The headwinds keep blowing against the nose of Edmonton-based ultra-low-cost carrier Flair Airlines.
The relative newcomer to the Canadian aviation industry first took flight in 2017, and has since attempted to disrupt the industry by offering travellers rock-bottom prices and by flying routes to less-serviced airports.
Alas, after recent revelations regarding the airline’s need to settle a massive tax bill, it appears that all is not well at Flair.
Let’s take a look at whether Flair’s ultra-low prices have put them at an ultra-high risk of turbulence in 2024 and beyond.
Flair Airlines Faces a Hefty Tax Bill
Recently, it was revealed that Flair Airlines owes the Canada Revenue Agency (CRA) a whopping $67 million (CAD) in unpaid taxes related to import duties on 18 Boeing 737 MAX 8 aircraft.
Worse still, the CRA received a court order in November 2023 to take drastic action, if needed, to settle the debts. These actions are listed as including, but limited to, the seizure and sale of Flair’s assets, which could include aircraft in its fleet.
In response, Flair Airlines has reported that it has come to an agreement with the CRA to pay the taxes; however, the exact terms of the repayment plan are confidential, and haven’t been reported by either party.
Flair also tweeted to remind passengers that none of its property has been seized, and that there has been no impact to its daily operations.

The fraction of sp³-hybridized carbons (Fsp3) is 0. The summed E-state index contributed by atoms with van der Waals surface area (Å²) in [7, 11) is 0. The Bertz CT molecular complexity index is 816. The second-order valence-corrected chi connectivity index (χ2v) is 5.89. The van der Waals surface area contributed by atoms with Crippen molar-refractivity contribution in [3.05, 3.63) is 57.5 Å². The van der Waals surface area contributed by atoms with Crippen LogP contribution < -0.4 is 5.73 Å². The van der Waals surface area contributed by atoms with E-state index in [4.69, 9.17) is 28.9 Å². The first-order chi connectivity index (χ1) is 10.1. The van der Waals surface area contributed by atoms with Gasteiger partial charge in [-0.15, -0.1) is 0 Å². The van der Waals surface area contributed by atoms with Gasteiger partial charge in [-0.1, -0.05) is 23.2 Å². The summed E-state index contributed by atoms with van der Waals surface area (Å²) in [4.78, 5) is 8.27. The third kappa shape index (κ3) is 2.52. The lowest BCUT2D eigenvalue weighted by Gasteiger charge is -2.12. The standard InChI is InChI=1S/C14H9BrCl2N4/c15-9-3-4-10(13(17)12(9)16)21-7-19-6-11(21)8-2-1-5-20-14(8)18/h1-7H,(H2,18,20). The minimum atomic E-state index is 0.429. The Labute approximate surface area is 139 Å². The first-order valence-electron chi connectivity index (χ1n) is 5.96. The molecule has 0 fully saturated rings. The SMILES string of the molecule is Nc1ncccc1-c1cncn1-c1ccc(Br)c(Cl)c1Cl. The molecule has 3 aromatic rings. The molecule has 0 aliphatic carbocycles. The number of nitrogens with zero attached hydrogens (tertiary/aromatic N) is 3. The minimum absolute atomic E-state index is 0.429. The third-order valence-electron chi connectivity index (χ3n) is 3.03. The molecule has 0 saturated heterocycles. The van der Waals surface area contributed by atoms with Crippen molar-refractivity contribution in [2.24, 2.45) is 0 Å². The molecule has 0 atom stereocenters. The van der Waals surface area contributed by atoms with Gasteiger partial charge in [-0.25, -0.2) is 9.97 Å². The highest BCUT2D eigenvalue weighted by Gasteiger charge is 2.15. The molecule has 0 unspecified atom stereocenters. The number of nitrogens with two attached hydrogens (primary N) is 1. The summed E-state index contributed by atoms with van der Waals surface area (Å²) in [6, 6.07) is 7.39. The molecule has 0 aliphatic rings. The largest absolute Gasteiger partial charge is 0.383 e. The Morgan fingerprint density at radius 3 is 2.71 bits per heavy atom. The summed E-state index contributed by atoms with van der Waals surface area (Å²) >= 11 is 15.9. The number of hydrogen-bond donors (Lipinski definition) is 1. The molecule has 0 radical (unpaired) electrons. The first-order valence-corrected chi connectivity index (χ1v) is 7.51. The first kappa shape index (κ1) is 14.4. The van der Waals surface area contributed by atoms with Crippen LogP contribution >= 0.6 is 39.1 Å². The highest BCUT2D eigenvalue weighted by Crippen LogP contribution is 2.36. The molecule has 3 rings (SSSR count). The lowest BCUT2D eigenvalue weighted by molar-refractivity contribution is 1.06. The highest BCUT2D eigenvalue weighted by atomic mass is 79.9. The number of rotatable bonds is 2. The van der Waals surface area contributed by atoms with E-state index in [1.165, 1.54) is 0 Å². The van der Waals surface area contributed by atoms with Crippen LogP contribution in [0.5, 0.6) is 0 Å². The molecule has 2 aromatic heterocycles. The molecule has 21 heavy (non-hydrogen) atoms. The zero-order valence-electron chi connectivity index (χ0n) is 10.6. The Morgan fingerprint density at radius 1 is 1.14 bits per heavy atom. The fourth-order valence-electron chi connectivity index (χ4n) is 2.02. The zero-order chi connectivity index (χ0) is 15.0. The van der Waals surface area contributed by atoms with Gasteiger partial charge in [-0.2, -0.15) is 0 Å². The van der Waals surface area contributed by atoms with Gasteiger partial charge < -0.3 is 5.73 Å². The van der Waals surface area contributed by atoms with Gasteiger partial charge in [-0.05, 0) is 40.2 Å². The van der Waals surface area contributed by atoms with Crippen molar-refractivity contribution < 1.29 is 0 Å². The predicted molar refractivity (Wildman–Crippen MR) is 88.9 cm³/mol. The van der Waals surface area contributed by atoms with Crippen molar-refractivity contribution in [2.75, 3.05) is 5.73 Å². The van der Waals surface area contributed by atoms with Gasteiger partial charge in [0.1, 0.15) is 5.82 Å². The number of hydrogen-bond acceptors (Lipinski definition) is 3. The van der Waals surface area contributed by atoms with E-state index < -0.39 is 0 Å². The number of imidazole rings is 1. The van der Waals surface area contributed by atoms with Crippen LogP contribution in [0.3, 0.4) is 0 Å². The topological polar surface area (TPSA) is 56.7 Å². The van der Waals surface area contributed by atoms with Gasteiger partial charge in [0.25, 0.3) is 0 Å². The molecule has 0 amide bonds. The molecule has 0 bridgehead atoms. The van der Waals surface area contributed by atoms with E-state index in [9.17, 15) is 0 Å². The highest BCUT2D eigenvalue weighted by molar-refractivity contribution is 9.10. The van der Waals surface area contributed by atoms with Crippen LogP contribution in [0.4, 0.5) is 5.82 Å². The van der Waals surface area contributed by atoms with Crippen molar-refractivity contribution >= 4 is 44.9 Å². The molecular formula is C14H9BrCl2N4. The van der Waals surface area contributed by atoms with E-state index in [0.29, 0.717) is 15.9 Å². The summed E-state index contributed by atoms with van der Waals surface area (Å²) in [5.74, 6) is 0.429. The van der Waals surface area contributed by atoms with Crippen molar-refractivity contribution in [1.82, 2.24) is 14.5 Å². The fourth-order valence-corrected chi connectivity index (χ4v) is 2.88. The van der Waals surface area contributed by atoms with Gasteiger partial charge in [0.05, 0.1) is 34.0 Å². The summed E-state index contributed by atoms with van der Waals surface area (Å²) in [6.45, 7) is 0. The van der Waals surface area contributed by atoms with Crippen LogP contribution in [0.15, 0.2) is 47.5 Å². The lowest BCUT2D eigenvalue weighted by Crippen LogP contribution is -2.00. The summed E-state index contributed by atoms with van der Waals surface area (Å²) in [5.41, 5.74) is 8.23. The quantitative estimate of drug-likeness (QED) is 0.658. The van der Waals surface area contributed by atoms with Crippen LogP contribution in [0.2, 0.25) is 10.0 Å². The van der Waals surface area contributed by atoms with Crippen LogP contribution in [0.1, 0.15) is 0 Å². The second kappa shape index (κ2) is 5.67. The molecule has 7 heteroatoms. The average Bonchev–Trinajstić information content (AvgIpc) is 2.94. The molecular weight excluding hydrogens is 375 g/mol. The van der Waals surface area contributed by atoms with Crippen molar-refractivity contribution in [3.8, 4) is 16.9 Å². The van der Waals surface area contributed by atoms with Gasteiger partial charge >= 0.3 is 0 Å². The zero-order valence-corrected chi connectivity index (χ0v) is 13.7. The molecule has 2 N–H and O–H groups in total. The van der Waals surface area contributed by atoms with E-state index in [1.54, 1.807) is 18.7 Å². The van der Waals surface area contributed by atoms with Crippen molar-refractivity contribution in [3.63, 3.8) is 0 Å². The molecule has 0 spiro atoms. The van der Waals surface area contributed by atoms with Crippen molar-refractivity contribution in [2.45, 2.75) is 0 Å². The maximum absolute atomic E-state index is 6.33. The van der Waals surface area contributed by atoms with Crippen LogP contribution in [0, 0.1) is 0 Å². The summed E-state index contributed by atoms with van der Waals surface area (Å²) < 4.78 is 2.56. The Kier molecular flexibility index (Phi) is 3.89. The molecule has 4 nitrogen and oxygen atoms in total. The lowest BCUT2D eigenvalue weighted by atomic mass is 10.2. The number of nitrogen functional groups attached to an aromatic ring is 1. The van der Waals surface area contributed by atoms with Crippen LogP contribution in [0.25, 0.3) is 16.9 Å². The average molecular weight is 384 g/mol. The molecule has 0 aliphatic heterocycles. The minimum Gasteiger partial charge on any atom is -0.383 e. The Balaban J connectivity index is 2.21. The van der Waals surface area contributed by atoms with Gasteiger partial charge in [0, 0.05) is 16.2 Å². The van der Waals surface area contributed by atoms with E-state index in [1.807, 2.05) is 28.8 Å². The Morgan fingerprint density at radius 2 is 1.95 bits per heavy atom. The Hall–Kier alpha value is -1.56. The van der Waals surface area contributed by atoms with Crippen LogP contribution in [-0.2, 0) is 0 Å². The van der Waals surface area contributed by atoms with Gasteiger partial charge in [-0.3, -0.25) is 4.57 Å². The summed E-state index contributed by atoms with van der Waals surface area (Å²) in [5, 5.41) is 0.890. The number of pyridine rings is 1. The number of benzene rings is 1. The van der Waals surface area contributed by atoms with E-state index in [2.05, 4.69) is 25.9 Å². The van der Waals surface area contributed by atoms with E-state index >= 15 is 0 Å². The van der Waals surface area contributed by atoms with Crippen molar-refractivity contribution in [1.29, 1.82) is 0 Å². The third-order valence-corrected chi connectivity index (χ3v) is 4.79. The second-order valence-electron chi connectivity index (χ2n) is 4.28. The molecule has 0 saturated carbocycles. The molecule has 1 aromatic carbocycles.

We want to address today’s media coverage and be clear that the Government is NOT seizing flair property & this situation does not impact our daily flight operations. We will continue to fly and look forward to serving you now and in the future • #flyflair #flyaffordable pic.twitter.com/dXgjDgyeq8
— flair airlines (@flairairlines) January 30, 2024
These developments come less than a year after Flair had four of its planes seized due to unpaid debts.
For now, Flair appears to be shifting its focus away from growth and more towards stability by increasing passenger loads, curtailing unprofitable routes, and raising overall revenue to maintain operational expenses while also repaying the CRA.
Previously, Flair had plans to expand its fleet from 20 to 26 Boeing 737 MAX 8 aircraft in 2024; however, that has been put on hold until at least 2025.
Last week, Flair published a number of changes to its schedule, which included seasonal service on some routes ending earlier than planned, making…